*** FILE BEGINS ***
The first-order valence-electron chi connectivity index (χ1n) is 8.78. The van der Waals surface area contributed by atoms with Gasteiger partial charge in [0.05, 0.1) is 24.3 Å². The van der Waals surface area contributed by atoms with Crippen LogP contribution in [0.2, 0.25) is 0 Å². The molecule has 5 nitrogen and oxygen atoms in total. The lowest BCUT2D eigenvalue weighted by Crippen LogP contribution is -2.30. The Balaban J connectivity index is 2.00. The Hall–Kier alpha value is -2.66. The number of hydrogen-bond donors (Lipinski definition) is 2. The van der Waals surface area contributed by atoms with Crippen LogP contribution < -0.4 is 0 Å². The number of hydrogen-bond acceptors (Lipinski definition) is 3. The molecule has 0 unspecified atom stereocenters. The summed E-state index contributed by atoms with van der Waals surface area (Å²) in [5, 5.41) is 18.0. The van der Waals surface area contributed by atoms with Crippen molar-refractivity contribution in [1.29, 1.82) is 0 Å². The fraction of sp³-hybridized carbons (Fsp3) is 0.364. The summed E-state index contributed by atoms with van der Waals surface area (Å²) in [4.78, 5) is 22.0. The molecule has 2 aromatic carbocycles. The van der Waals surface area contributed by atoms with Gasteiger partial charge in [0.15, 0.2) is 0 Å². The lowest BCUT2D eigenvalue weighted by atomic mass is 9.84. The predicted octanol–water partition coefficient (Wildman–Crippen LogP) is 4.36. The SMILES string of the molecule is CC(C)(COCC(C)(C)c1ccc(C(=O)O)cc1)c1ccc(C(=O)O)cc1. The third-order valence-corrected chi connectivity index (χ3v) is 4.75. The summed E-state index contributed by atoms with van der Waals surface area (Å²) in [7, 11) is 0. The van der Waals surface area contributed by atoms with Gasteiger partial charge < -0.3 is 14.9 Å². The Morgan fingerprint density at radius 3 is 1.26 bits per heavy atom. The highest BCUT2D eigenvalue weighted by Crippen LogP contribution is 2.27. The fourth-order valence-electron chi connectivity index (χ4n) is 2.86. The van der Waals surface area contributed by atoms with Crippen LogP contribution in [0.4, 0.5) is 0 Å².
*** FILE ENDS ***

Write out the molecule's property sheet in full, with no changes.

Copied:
The first-order valence-electron chi connectivity index (χ1n) is 8.78. The van der Waals surface area contributed by atoms with Gasteiger partial charge in [0.05, 0.1) is 24.3 Å². The van der Waals surface area contributed by atoms with Crippen LogP contribution in [0.2, 0.25) is 0 Å². The molecule has 5 nitrogen and oxygen atoms in total. The lowest BCUT2D eigenvalue weighted by Crippen LogP contribution is -2.30. The Balaban J connectivity index is 2.00. The Hall–Kier alpha value is -2.66. The number of hydrogen-bond donors (Lipinski definition) is 2. The van der Waals surface area contributed by atoms with Crippen LogP contribution < -0.4 is 0 Å². The number of hydrogen-bond acceptors (Lipinski definition) is 3. The molecule has 0 unspecified atom stereocenters. The summed E-state index contributed by atoms with van der Waals surface area (Å²) in [5, 5.41) is 18.0. The van der Waals surface area contributed by atoms with Crippen molar-refractivity contribution in [1.29, 1.82) is 0 Å². The fraction of sp³-hybridized carbons (Fsp3) is 0.364. The summed E-state index contributed by atoms with van der Waals surface area (Å²) in [4.78, 5) is 22.0. The molecule has 2 aromatic carbocycles. The van der Waals surface area contributed by atoms with Gasteiger partial charge in [0.15, 0.2) is 0 Å². The lowest BCUT2D eigenvalue weighted by atomic mass is 9.84. The predicted octanol–water partition coefficient (Wildman–Crippen LogP) is 4.36. The SMILES string of the molecule is CC(C)(COCC(C)(C)c1ccc(C(=O)O)cc1)c1ccc(C(=O)O)cc1. The third-order valence-corrected chi connectivity index (χ3v) is 4.75. The summed E-state index contributed by atoms with van der Waals surface area (Å²) in [7, 11) is 0. The van der Waals surface area contributed by atoms with Gasteiger partial charge < -0.3 is 14.9 Å². The Morgan fingerprint density at radius 3 is 1.26 bits per heavy atom. The highest BCUT2D eigenvalue weighted by Crippen LogP contribution is 2.27. The fourth-order valence-electron chi connectivity index (χ4n) is 2.86. The van der Waals surface area contributed by atoms with Crippen LogP contribution in [0.4, 0.5) is 0 Å².